First the good news. All three of the banks reporting this week (JPMorgan Chase, Bank of America and Citigroup) beat analysts’ expectations, for what that is worth. And all saw a clear improvement in their loan books, with non-performing loans and charge-offs (of loans viewed as no-hopers) both falling””at JPMorgan, for instance, by 3% and 28% respectively compared with the previous quarter. This has allowed the banks to release some of their loan-loss provisions, the reserves they set aside to cover soured credit.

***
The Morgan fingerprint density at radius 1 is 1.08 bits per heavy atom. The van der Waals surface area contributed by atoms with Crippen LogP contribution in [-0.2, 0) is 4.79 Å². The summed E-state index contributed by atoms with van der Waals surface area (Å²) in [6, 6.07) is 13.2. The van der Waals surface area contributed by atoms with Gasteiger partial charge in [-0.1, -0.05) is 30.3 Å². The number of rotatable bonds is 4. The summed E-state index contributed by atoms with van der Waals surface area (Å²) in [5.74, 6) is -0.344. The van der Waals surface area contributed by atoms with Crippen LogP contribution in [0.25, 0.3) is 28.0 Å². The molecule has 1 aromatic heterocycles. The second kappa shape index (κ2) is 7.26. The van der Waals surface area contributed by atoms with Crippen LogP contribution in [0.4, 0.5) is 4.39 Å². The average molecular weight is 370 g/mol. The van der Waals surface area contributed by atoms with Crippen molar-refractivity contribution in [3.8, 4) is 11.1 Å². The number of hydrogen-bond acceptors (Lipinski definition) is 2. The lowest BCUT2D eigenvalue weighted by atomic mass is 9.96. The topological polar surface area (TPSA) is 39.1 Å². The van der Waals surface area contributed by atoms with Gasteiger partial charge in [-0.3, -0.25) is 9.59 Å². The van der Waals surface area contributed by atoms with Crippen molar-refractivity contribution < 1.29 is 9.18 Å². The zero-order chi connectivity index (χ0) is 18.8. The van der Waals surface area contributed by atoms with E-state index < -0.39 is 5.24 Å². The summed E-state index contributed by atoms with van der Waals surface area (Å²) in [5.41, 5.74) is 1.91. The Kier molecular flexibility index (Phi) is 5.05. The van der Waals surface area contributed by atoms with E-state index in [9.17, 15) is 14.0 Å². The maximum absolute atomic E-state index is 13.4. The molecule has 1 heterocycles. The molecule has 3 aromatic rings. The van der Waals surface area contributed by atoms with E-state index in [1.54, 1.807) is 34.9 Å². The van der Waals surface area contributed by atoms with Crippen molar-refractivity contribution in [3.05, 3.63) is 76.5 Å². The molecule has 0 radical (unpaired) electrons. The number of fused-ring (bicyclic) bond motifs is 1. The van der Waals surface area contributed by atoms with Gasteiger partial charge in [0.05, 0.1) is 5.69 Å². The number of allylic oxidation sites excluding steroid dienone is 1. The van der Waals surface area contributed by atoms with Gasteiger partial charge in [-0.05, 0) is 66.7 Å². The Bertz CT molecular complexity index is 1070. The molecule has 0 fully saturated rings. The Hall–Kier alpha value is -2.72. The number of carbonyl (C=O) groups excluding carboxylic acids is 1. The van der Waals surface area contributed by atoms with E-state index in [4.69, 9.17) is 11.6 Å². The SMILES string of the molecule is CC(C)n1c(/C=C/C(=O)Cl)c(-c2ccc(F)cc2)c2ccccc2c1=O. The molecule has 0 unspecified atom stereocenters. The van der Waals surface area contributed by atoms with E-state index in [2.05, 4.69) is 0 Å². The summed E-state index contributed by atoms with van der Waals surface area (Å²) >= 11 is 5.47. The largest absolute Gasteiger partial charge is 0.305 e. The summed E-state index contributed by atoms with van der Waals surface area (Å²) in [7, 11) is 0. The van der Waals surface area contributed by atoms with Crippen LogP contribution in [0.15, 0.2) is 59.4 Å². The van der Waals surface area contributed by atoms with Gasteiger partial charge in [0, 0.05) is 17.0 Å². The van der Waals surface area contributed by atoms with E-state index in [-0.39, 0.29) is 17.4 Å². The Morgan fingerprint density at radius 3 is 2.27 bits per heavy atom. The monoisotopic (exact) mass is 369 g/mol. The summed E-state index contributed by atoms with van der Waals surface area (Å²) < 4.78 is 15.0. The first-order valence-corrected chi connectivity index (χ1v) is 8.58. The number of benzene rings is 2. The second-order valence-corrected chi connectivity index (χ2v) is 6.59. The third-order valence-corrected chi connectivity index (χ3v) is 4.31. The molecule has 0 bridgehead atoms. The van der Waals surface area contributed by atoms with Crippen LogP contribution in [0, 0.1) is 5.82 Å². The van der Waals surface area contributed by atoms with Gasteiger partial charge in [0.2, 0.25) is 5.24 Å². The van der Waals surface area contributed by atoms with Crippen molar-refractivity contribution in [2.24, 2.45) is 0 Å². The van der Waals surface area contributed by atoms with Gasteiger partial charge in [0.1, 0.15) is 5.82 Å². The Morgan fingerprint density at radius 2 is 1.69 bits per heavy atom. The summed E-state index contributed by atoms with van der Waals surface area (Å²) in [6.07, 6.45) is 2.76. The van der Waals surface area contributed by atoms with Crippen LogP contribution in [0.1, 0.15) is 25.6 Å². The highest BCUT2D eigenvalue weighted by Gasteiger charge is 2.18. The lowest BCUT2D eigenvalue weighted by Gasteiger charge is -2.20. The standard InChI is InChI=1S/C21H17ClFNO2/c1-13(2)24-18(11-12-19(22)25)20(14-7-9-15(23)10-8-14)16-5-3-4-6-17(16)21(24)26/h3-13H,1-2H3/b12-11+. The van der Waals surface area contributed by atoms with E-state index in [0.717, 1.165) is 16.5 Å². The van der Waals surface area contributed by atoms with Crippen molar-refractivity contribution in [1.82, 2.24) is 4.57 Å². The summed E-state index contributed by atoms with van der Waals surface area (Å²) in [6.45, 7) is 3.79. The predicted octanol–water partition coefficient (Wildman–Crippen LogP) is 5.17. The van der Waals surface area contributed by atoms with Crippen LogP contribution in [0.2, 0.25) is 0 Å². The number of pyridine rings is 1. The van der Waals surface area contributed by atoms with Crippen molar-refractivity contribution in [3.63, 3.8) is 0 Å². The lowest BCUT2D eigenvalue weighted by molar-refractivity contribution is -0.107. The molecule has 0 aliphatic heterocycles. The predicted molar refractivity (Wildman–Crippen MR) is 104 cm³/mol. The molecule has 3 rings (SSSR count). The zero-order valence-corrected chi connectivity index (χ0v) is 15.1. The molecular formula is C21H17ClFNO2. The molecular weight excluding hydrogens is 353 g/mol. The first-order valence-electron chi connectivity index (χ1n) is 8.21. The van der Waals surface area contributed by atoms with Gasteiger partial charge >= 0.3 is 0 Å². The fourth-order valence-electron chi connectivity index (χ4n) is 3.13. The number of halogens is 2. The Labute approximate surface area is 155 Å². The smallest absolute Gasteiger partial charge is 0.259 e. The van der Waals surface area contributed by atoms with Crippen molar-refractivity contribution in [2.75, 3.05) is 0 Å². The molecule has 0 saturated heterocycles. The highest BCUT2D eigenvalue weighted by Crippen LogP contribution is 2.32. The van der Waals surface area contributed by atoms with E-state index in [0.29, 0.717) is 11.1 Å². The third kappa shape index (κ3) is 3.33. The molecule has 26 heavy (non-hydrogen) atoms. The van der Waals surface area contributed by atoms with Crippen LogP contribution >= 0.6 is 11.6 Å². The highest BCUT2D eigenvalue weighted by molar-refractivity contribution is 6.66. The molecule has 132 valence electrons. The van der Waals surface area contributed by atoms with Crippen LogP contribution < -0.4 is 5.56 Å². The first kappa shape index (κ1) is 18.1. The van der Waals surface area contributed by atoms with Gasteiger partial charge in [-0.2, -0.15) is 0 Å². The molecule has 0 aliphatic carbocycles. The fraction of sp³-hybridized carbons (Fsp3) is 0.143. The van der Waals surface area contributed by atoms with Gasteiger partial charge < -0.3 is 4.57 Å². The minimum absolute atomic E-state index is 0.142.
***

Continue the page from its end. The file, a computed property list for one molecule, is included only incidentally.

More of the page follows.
This looks like more than just a flash in the pan. Citigroup’s net loan losses have now fallen for four straight quarters. That said on a conference call with journalists its chief financial officer, John Gerspach, was considerably more optimistic about emerging markets than America, where mortgage losses could remain stubbornly high. Brian Moynihan, BofA’s chief executive, said loan quality is improving faster than he had expected.
And the bad news? Demand for loans remains slack. Bankers are becoming “very worried” about asset growth in the medium to long term, says one consultant.
Worse, their securities and investment-banking businesses are no longer making money hand over fist, as they did in the first quarter and for much of last year…
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